Over the years, hip hop has experienced a lot of growth in the broader Athens music scene, but it has also established an increasingly stronger presence in local politics. Amidst protests against police brutality and racial inequality, it’s not surprising that hip hop artists are using their various platforms to elevate the community’s voices.
Many members of the hip hop community, including Caulfield (Curtison Jones), were present at the initial Athens protest that took an unexpected turn. After relaying his experience on social media and encouraging the rest of the scene to come together, Jay Rodgers of Full Moon Studio in Watkinsville, decided to volunteer his services as a vehicle for the local hip hop scene. The result was Athens GA Hiphop In Solidarity’s album Playlist For A Protest, which features 24 original tracks by local artists including Kxng Blanco, Foreign, Rubi Fyre, Keefie, YOD and Vision da Poet.
“Us as artists, a lot of us here don’t have a lot of influence or pull more than our platform, so it just seemed like the perfect idea,” says Caulfield. “I think that Mariah [Parker] is the perfect example. We have a close-knit community, and having someone who’s actually a part of the hip hop community in office is really dope. It’s a unique situation.”
On Caulfield’s featured track, he joined forces with well-known artist Elite Tha Showstoppa (Darrin Ellison) for a cover of Rage Against the Machine’s politically-charged “Bulls on Parade.” The idea of “rally ‘round the family” connected to bringing out the music scene for Caulfield, but this track only represents half of his perspective.
“I don’t want that to be the only message that I put out there, you know, angry. I don’t want violence, so I’m actually putting out another song in a couple weeks that’s more about bringing people together,” says Caulfield.
In addition to the “Bulls on Parade” track, Elite collaborated with other Athens hip hop trailblazers, such as Ishues and Duddy Ken, and even shared the studio with several family members. After a hiatus from the Athens scene, Elite enjoyed coming together with like-minded people to share in the communal, creative energy.
“One part for me that was great was just the positivity of love and respect for one another, being able to come together and make our aggressions be known collectively. To have a stronger impact as opposed to just voicing my own opinion,” says Elite.
The history of hip hop has always been tied to politics, and the local community has proven that these ties are just as powerful today. Playlist For A Protest is designed to be a digital extension of the protests happening in-person as people continue to experience the threat of COVID-19.
“Music in general has always been a platform of information regarding awareness, everything from police brutality to prejudices of several different types,” says Elite. “A lot of songs are made from an oppressed situation. A long time ago when I was a kid, a lot of hip hop was our news.”
Hip hop has long been a channel for bringing information to the culture and creating solutions. Athens hip hop legend Duddy Ken wants to see further community involvement between law enforcement and the people, to create unity and opportunities.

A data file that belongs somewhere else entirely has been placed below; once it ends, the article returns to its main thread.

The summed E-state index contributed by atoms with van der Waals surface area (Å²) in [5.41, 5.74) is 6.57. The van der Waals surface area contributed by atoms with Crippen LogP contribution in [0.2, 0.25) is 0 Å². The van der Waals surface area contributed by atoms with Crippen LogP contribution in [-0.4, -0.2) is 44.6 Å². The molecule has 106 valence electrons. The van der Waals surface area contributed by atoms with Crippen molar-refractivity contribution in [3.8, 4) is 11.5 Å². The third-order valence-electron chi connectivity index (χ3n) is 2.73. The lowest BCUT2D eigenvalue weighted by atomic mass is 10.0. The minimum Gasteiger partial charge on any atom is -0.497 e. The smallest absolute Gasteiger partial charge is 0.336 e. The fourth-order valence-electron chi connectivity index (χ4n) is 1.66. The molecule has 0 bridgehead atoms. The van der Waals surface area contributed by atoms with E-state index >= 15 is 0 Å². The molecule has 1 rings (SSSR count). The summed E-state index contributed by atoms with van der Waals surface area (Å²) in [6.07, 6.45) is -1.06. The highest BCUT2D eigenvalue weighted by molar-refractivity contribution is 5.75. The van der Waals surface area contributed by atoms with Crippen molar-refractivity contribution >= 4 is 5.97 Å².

“Music is really the only way I know how to express myself, not a big talker,” says Duddy Ken. “We use politics in hip hop to speak and bring awareness to certain social issues and to encourage people to vote. Hip hop is a good vessel for politics to reach the culture.”
Hosted by Linqua Franqa (Mariah Parker) and Dope Knife (Kedrick Mack), the newly launched iHeartRadio-platformed podcast “Waiting on Reparations” is just that: a vessel for hip hop and politics. It brings together hip hop listeners and people interested in policy to further understand what the community has to say and how they are affected by policy.
“When people ask me how I got my start in politics, I always go back to Hot Corner Hip Hop and organizing those first couple of hip hop shows, because a lot of those skills for putting together shows are the same kind of skills that I use now to organize the car caravan we had downtown last night,” says Parker. “I was hearing stories from people like Squalle and D.K. and L.G. and Caulfield and realizing all this messed up stuff and problems people have—we’re not going to solve it by having a hip hop show. It’s an important part of it, but if there’s nobody in City Hall listening to these stories, and taking these stories seriously, and trying to change the conditions people are living under, then we’re going to be stuck complaining about this forever.”
“Waiting on Reparations” co-host Mack is using his artistic skills to express himself, in addition to music and the podcast. Gerry Conway, the co-creator of The Punisher, created a campaign to reclaim the comic book character’s logo from law enforcement by having people of color redesign the logo. Mack enthusiastically took part in this project involving his favorite comic book character.
Podcasting as a platform has proven to be a learning experience for the hosts just as much as the audience. Exploring hip hop culture through the lens of politics has been eye-opening for Mack, and he hopes that the podcast will continue to grow and spread awareness. The hip hop community’s voices carry a lot of perspective from personal experience.
“Politics is life, at the end of the day,” says Mack. “Everything kind of has a nugget of political insight that you can take from it.”
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